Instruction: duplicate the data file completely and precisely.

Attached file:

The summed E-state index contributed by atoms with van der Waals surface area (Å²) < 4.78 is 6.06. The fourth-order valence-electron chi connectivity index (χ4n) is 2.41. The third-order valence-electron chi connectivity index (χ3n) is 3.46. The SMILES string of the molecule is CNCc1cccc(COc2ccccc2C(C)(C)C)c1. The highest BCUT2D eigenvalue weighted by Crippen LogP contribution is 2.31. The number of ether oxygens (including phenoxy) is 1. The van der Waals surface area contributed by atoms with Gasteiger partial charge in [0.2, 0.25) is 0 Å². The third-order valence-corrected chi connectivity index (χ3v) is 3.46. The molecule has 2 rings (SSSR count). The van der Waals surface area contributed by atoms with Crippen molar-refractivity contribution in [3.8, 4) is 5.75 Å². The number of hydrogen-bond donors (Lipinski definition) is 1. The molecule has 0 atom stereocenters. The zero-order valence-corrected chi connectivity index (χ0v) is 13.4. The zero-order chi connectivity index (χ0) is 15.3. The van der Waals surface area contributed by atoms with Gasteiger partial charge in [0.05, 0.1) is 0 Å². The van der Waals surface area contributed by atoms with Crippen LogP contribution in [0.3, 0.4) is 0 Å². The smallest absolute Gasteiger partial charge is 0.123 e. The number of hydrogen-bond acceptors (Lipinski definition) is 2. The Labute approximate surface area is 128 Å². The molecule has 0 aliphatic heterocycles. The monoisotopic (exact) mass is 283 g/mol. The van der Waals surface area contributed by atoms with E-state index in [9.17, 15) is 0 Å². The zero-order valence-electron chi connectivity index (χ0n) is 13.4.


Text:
The summed E-state index contributed by atoms with van der Waals surface area (Å²) < 4.78 is 6.06. The fourth-order valence-electron chi connectivity index (χ4n) is 2.41. The third-order valence-electron chi connectivity index (χ3n) is 3.46. The SMILES string of the molecule is CNCc1cccc(COc2ccccc2C(C)(C)C)c1. The highest BCUT2D eigenvalue weighted by Crippen LogP contribution is 2.31. The number of ether oxygens (including phenoxy) is 1. The van der Waals surface area contributed by atoms with Gasteiger partial charge in [0.2, 0.25) is 0 Å². The third-order valence-corrected chi connectivity index (χ3v) is 3.46. The molecule has 2 rings (SSSR count). The van der Waals surface area contributed by atoms with Crippen molar-refractivity contribution in [3.8, 4) is 5.75 Å². The number of hydrogen-bond donors (Lipinski definition) is 1. The molecule has 0 atom stereocenters. The zero-order valence-corrected chi connectivity index (χ0v) is 13.4. The zero-order chi connectivity index (χ0) is 15.3. The van der Waals surface area contributed by atoms with Gasteiger partial charge in [0.05, 0.1) is 0 Å². The van der Waals surface area contributed by atoms with Crippen LogP contribution in [0.3, 0.4) is 0 Å². The smallest absolute Gasteiger partial charge is 0.123 e. The number of hydrogen-bond acceptors (Lipinski definition) is 2. The Labute approximate surface area is 128 Å². The molecule has 0 aliphatic heterocycles. The monoisotopic (exact) mass is 283 g/mol. The van der Waals surface area contributed by atoms with E-state index in [9.17, 15) is 0 Å². The zero-order valence-electron chi connectivity index (χ0n) is 13.4.